I'm going to be in a school play next week! I've been asked to be the Queen in "The Emperor's New Clothes" where I'll be playing opposite the Emperor, a flowery man who is either our school choreographer, P.E. teacher, dance costume designer, or an English teacher-- I haven't figured it out yet. We've gone through several rehearsals, and my original two lines have mysteriously expanded into several paragraphs. The play is in Chinglish, and it's a challenge for me to stick to the script: "The cloth is of possess the marvelous quality to be invisible..." where I want to insert a gaggle of gerunds in the style of Russianglish dialogue. Anyway, I've been professionally measured and the school tailors are making me a dress, no joke. It's a hullabaloo around school, what with the anniversary of the school's founding, getting out of classes, and seeing the Magnificent Molihua perform for them in the school musical. Wait, school musical?! They expect me to sing in Chinese interludes between Chinglish scenes? Er, I think I need a big fan to look regal and cover my face and hide when the musical numbers happen. Crackling Crikeyberries on a Christmas Stick!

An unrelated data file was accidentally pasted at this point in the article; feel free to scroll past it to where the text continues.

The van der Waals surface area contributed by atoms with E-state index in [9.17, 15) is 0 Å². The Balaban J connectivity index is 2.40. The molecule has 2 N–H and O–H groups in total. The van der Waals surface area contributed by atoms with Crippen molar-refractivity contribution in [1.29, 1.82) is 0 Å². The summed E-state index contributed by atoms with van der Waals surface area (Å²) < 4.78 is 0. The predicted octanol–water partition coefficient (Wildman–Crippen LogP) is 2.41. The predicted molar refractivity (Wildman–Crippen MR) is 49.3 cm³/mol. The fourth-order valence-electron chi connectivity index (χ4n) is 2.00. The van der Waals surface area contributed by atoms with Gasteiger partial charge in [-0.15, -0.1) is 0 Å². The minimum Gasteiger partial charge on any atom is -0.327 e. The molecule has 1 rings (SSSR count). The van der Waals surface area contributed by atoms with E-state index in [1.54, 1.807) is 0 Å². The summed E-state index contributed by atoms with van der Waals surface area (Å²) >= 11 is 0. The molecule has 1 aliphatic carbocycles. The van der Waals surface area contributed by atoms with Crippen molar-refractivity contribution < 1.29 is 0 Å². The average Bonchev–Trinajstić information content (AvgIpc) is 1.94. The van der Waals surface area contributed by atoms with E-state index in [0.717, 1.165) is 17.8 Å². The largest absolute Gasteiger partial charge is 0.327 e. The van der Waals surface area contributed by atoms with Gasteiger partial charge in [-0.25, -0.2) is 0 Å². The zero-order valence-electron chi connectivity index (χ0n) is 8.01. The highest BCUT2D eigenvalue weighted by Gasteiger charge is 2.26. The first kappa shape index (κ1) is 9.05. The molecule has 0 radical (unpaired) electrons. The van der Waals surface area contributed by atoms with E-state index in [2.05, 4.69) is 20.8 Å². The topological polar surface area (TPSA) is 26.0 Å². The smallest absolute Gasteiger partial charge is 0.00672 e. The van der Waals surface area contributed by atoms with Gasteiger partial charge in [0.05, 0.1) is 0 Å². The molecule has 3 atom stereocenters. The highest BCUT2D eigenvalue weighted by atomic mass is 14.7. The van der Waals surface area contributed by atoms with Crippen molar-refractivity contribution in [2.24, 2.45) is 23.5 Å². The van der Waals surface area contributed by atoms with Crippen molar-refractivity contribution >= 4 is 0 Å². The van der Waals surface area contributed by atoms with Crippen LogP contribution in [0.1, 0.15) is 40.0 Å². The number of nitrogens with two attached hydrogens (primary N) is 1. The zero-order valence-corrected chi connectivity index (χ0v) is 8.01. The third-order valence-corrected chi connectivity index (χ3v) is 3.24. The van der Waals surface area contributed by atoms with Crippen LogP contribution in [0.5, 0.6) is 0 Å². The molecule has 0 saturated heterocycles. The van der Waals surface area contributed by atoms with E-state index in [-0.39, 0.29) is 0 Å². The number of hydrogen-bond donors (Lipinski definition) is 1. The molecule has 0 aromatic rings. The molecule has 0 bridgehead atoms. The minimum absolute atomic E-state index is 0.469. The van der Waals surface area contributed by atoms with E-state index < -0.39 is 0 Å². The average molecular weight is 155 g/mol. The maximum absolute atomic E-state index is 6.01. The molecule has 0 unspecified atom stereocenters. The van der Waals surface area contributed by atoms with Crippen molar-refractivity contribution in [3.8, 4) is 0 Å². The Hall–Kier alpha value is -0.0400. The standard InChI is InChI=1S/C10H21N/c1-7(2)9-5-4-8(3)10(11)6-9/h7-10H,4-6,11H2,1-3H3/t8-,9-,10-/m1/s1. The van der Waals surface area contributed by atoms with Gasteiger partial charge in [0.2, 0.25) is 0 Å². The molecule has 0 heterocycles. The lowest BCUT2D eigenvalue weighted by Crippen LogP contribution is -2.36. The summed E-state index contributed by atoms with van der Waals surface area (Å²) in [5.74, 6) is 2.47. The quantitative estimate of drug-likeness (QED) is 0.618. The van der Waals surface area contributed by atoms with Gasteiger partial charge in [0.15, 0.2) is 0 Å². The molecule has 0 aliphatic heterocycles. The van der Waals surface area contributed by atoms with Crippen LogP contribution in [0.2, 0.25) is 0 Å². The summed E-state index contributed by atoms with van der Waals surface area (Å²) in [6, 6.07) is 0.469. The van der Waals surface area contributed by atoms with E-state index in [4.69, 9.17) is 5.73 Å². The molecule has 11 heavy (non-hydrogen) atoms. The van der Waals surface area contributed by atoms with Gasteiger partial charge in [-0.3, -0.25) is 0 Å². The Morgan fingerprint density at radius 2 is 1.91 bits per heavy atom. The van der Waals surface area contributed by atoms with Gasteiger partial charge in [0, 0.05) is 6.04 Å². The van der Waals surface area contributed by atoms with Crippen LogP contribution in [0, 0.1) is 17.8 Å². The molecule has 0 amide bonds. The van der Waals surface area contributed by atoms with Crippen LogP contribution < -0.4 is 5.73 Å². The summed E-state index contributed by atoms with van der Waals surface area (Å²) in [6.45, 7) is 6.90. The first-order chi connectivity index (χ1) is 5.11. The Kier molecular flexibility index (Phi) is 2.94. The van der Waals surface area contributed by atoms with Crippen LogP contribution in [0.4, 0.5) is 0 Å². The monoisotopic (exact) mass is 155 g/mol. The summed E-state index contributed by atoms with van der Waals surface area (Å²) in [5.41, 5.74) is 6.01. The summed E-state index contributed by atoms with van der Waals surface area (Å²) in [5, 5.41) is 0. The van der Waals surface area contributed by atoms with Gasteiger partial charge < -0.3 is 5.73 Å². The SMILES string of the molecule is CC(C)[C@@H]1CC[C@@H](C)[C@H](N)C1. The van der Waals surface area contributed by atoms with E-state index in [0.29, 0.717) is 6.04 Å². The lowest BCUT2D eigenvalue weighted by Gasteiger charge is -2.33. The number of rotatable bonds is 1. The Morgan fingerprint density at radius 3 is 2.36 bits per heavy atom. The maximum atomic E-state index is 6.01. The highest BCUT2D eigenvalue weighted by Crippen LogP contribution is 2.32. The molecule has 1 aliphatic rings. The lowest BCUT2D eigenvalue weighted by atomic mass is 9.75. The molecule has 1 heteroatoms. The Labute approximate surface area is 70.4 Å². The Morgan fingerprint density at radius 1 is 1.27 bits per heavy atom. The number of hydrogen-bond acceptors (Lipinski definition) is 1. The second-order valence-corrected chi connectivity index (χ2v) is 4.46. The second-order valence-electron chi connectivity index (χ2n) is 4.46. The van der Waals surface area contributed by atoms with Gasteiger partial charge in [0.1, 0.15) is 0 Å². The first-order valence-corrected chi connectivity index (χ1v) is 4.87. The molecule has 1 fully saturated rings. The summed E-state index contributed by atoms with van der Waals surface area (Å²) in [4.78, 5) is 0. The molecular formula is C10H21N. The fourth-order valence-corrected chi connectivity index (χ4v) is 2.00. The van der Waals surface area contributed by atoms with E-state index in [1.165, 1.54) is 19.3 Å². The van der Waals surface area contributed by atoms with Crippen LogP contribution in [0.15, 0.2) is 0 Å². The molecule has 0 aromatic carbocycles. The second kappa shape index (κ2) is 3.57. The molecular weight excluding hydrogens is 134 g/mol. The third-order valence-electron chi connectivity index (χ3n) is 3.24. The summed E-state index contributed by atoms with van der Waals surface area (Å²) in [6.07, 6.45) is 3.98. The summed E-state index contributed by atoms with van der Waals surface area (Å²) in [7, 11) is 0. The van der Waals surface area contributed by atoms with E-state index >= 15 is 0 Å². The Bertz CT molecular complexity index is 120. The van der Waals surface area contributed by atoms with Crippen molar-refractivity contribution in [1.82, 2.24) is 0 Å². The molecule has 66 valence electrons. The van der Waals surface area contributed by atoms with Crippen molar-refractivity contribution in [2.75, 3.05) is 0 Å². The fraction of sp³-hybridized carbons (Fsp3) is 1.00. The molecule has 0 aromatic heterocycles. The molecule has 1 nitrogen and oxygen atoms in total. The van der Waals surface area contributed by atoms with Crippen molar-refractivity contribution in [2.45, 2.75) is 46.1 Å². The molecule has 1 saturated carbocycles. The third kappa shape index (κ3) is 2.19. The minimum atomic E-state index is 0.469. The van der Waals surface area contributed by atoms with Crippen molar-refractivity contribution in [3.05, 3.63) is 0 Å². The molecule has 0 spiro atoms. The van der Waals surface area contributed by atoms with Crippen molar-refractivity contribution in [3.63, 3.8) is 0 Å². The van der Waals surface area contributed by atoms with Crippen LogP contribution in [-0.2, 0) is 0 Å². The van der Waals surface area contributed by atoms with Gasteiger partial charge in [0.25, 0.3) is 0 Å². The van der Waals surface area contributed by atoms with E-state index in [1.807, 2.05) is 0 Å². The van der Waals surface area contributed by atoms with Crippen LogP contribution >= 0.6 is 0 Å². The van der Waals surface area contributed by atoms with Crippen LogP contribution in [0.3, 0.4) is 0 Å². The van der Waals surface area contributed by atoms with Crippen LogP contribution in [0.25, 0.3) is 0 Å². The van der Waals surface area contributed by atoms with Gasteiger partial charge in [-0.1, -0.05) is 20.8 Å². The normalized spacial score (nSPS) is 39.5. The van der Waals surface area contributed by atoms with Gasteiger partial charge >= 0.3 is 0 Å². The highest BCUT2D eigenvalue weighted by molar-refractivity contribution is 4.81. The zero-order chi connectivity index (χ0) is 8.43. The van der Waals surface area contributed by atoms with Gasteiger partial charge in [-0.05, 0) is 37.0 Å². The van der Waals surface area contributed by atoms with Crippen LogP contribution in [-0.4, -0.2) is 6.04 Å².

I've resorted to original songwriting in order to satisfy the demands of high-caliber pedagogical material for my youngest students. I've composed a stunning debut ditty, a Cacophony for Thirty Plaintive Voices, each voice in its own key subtly woven between E sharp and F flat, with interpretive harmonies between C flat and B sharp.The final crescendo is a swelling wavering on a sliding scale-- more of a sustained 13th than anything else. It is sung a capella, which ordinarily refers to "without instruments, in the style of the chapel," but in this case a-capella means "without the goat, in a somewhat sheepish and hoarse-throated manner." The libretto is of gapingly deep profundity, but I think with each subsequent recital, the listener can get more out of it. Basically, the piece is about the confusion we feel at finding placement in our world, where we are in relation to others, and the development we go through as we change our perspectives. It also touches on the corporeal growth process, aging and morbidity, and the magic of having fingers. Allow me to present it here for the first time in print:

(FORTISSIMO, hyper-allegro-genic)
In, on, under;
in, on under!
One finger, in my hand,
Two fingers, on my hand,